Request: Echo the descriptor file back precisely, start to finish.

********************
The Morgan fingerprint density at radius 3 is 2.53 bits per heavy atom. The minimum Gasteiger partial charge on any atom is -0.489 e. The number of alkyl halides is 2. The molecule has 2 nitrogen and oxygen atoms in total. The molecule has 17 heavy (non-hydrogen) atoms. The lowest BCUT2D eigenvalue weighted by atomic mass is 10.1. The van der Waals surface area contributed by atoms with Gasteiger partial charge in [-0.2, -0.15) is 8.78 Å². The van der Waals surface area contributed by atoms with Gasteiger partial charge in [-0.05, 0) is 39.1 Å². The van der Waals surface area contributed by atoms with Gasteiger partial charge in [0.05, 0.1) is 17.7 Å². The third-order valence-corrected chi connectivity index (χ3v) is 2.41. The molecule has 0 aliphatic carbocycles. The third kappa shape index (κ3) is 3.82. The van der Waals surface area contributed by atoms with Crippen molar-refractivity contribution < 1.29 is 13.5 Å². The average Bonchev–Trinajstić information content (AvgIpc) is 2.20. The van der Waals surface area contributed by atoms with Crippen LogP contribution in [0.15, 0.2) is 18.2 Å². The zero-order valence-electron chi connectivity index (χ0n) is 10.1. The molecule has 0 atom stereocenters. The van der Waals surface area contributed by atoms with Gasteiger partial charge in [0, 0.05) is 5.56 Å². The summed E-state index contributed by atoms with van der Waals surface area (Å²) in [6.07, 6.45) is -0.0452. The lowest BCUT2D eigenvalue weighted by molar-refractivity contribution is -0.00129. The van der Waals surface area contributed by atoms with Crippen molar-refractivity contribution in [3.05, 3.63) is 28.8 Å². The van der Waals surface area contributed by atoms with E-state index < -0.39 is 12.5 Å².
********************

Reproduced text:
The Morgan fingerprint density at radius 3 is 2.53 bits per heavy atom. The minimum Gasteiger partial charge on any atom is -0.489 e. The number of alkyl halides is 2. The molecule has 2 nitrogen and oxygen atoms in total. The molecule has 17 heavy (non-hydrogen) atoms. The lowest BCUT2D eigenvalue weighted by atomic mass is 10.1. The van der Waals surface area contributed by atoms with Gasteiger partial charge in [-0.2, -0.15) is 8.78 Å². The van der Waals surface area contributed by atoms with Gasteiger partial charge in [-0.05, 0) is 39.1 Å². The van der Waals surface area contributed by atoms with Gasteiger partial charge in [0.05, 0.1) is 17.7 Å². The third-order valence-corrected chi connectivity index (χ3v) is 2.41. The molecule has 0 aliphatic carbocycles. The third kappa shape index (κ3) is 3.82. The van der Waals surface area contributed by atoms with Crippen molar-refractivity contribution < 1.29 is 13.5 Å². The average Bonchev–Trinajstić information content (AvgIpc) is 2.20. The van der Waals surface area contributed by atoms with Crippen LogP contribution in [0.15, 0.2) is 18.2 Å². The zero-order valence-electron chi connectivity index (χ0n) is 10.1. The molecule has 0 atom stereocenters. The van der Waals surface area contributed by atoms with Gasteiger partial charge in [0, 0.05) is 5.56 Å². The summed E-state index contributed by atoms with van der Waals surface area (Å²) in [6.07, 6.45) is -0.0452. The lowest BCUT2D eigenvalue weighted by molar-refractivity contribution is -0.00129. The van der Waals surface area contributed by atoms with Crippen molar-refractivity contribution in [3.05, 3.63) is 28.8 Å². The van der Waals surface area contributed by atoms with E-state index < -0.39 is 12.5 Å².